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RE: back-bdb future
> -----Original Message-----
> From: Kurt D. Zeilenga [mailto:Kurt@OpenLDAP.org]
> At 03:19 AM 3/16/2003, Howard Chu wrote:
> >For 2.2, we should probably consider using lists of IDL
> ranges. Could get
> >ugly, but it might be more useful for large databases.
> I'm not yet convinced that lists of IDL ranges for the general
> indexing case is worth the pain. It seems to me that the
> "problem" mostly occurs in one particular index, dn2id.
> That is, of course, where the number of entries matching a
> particular key, commonly a subtree key, is too large to eliminate
> the large number of entries whose value don't match that key.
> This problem, of course, can be mitigated by more sensible
> partitioning of the naming context.
I had the objectclass eq index more in mind actually; the back-hdb concept
can largely eliminate the dn2id problem. As long as you recursively descend
the tree during search evaluation rather than returning a single subtree IDL,
Oh, to re-cap back-hdb - the current back-hdb design requires an in-memory
tree structure for the entire database. The on-disk dn2parent database
contains records with key parentID+entryID, and with data rdn and normalized
rdn. The in-memory tree is built on database startup from all of the
dn2parent records. This was a direct translation of the first design I'd done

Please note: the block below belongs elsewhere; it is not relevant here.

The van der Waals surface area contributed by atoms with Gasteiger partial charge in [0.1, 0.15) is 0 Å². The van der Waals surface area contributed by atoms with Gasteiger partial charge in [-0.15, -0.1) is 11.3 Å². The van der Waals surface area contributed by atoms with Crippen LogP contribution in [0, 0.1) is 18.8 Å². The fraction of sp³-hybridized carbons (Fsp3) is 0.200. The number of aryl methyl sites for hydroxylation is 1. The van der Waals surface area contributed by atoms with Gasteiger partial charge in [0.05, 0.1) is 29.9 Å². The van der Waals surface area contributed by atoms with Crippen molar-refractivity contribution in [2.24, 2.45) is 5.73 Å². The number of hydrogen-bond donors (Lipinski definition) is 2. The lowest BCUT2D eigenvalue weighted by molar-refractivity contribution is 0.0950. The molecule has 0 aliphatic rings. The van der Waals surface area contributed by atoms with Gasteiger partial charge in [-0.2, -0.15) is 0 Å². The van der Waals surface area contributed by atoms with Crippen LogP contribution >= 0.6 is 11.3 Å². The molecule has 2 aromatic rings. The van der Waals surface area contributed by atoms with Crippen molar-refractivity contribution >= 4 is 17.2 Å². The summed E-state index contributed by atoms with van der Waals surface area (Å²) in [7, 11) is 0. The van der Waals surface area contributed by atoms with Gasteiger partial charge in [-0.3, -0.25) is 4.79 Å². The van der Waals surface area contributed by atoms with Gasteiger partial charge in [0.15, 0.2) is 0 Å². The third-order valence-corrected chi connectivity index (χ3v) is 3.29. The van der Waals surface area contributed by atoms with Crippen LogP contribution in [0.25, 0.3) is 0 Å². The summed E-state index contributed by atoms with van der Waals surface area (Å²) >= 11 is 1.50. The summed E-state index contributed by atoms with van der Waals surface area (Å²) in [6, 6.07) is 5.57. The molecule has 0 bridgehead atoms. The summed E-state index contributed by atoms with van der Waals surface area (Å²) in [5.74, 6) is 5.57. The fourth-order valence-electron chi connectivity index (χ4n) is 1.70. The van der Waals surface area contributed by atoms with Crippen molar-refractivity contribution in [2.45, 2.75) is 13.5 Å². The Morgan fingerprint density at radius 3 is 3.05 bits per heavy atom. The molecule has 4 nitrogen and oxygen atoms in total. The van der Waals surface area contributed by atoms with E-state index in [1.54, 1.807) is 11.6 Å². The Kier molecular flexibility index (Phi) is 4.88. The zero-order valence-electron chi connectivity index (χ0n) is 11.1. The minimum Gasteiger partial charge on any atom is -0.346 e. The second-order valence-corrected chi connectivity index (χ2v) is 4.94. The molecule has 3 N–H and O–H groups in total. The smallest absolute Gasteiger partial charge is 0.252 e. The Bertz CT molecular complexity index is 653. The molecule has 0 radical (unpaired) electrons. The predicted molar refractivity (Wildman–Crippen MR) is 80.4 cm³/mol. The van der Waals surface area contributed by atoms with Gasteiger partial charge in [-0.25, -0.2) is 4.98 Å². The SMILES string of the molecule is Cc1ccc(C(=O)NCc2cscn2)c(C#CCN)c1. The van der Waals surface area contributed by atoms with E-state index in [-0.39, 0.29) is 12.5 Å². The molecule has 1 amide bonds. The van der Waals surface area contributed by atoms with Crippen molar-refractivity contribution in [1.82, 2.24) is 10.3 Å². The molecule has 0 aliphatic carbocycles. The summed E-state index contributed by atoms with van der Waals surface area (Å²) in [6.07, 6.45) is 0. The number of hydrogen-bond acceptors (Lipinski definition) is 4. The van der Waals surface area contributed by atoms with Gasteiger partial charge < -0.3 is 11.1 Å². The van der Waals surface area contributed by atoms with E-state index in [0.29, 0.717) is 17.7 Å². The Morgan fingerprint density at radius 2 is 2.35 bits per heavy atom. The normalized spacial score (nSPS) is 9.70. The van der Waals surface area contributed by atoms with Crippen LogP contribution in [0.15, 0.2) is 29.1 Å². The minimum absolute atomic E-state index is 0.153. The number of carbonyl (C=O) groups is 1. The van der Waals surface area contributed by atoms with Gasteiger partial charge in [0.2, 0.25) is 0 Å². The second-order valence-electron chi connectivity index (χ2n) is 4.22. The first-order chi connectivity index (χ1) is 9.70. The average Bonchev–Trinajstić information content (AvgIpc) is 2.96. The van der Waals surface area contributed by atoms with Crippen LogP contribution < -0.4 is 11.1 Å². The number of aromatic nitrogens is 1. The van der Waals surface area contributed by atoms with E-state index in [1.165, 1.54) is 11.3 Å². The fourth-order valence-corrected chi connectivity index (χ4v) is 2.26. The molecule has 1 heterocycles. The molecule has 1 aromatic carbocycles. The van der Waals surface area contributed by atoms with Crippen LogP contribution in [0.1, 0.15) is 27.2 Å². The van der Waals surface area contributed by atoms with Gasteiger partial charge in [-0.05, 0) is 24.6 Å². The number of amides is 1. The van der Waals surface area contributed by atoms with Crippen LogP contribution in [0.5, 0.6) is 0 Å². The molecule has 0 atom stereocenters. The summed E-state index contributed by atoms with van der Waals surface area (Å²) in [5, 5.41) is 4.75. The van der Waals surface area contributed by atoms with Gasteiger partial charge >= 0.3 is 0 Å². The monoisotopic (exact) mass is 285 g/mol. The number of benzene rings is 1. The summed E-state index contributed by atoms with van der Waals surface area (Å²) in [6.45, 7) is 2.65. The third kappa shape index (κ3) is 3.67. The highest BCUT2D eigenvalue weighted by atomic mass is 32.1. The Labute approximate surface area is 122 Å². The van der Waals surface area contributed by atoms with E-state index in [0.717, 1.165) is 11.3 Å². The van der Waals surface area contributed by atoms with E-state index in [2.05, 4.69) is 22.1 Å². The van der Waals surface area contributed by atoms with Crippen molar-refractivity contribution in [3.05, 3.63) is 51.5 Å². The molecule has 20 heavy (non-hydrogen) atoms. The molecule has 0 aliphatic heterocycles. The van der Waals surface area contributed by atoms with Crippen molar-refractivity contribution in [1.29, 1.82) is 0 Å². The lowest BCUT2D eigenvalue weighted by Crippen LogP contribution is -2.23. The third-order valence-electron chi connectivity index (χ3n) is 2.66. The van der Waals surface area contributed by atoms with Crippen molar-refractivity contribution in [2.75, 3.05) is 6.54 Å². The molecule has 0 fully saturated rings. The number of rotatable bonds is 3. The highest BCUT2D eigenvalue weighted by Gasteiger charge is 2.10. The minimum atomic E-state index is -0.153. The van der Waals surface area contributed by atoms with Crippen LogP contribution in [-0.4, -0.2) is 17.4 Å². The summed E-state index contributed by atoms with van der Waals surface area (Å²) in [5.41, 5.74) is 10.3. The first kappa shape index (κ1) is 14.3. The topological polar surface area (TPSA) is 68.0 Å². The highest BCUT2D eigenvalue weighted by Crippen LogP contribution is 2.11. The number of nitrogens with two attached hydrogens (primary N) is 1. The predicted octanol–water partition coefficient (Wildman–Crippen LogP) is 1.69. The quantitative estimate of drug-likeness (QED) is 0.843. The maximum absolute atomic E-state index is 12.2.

with gdbm, so my layout options were limited...
The new design will not require constructing and maintaining the entire tree
in memory. Instead, the dn2parent index will take advantage of BDB's sorted
duplicates and range search features. The key will be the parent ID, the data
item will be the nrdn+entryID. Because of the sorted dup feature, all of the
child entries of a particular parentID can be stored under a single parentID
key. Because of the range search feature, any child of the parent can be
directly located by nrdn. The in-memory entry cache will mirror this
hierarchical structure to provide the same dn2id lookup capabilities. The LRU
scheme will have to be modified slightly to insure that only leaf nodes get
recycled. (Side note - currently the back-hdb modrdn code is broken; I put an
ifdef that allows ModDN on nodes that have children, because the on-disk
database allows this, but the entry cache mechanism doesn't accomodate it. So
currently this operation corrupts the in-memory cache...)
-- Howard Chu
Chief Architect, Symas Corp. Director, Highland Sun
Symas: Premier OpenSource Development and Support